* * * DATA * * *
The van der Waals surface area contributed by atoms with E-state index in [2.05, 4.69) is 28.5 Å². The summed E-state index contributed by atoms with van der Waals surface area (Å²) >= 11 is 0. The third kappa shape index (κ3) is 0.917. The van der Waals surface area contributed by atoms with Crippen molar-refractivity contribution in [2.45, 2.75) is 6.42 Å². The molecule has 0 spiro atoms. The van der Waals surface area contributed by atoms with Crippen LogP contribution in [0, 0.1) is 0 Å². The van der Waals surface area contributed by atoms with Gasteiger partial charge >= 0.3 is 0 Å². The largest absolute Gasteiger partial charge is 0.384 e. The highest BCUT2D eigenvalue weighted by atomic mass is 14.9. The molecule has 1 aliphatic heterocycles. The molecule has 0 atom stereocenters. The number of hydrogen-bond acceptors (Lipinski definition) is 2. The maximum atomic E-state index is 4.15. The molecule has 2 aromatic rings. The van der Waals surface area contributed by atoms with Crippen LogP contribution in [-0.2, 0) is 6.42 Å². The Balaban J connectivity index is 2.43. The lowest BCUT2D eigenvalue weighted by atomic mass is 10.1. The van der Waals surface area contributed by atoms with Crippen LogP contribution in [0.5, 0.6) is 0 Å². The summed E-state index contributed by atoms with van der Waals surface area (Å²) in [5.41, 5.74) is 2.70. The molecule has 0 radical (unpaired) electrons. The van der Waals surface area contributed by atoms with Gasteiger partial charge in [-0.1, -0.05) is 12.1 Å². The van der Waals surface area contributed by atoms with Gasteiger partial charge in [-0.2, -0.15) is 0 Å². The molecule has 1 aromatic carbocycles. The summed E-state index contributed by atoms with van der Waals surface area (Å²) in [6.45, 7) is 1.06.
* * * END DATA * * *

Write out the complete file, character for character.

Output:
The van der Waals surface area contributed by atoms with E-state index in [2.05, 4.69) is 28.5 Å². The summed E-state index contributed by atoms with van der Waals surface area (Å²) >= 11 is 0. The third kappa shape index (κ3) is 0.917. The van der Waals surface area contributed by atoms with Crippen molar-refractivity contribution in [2.45, 2.75) is 6.42 Å². The molecule has 0 spiro atoms. The van der Waals surface area contributed by atoms with Crippen LogP contribution in [0, 0.1) is 0 Å². The van der Waals surface area contributed by atoms with Gasteiger partial charge >= 0.3 is 0 Å². The largest absolute Gasteiger partial charge is 0.384 e. The highest BCUT2D eigenvalue weighted by atomic mass is 14.9. The molecule has 1 aliphatic heterocycles. The molecule has 0 atom stereocenters. The number of hydrogen-bond acceptors (Lipinski definition) is 2. The maximum atomic E-state index is 4.15. The molecule has 2 aromatic rings. The van der Waals surface area contributed by atoms with Crippen LogP contribution in [-0.2, 0) is 6.42 Å². The Balaban J connectivity index is 2.43. The lowest BCUT2D eigenvalue weighted by atomic mass is 10.1. The van der Waals surface area contributed by atoms with Crippen LogP contribution in [0.5, 0.6) is 0 Å². The summed E-state index contributed by atoms with van der Waals surface area (Å²) in [5.41, 5.74) is 2.70. The molecule has 0 radical (unpaired) electrons. The van der Waals surface area contributed by atoms with Gasteiger partial charge in [-0.1, -0.05) is 12.1 Å². The van der Waals surface area contributed by atoms with Gasteiger partial charge in [-0.2, -0.15) is 0 Å². The molecule has 1 aromatic carbocycles. The summed E-state index contributed by atoms with van der Waals surface area (Å²) in [6.45, 7) is 1.06.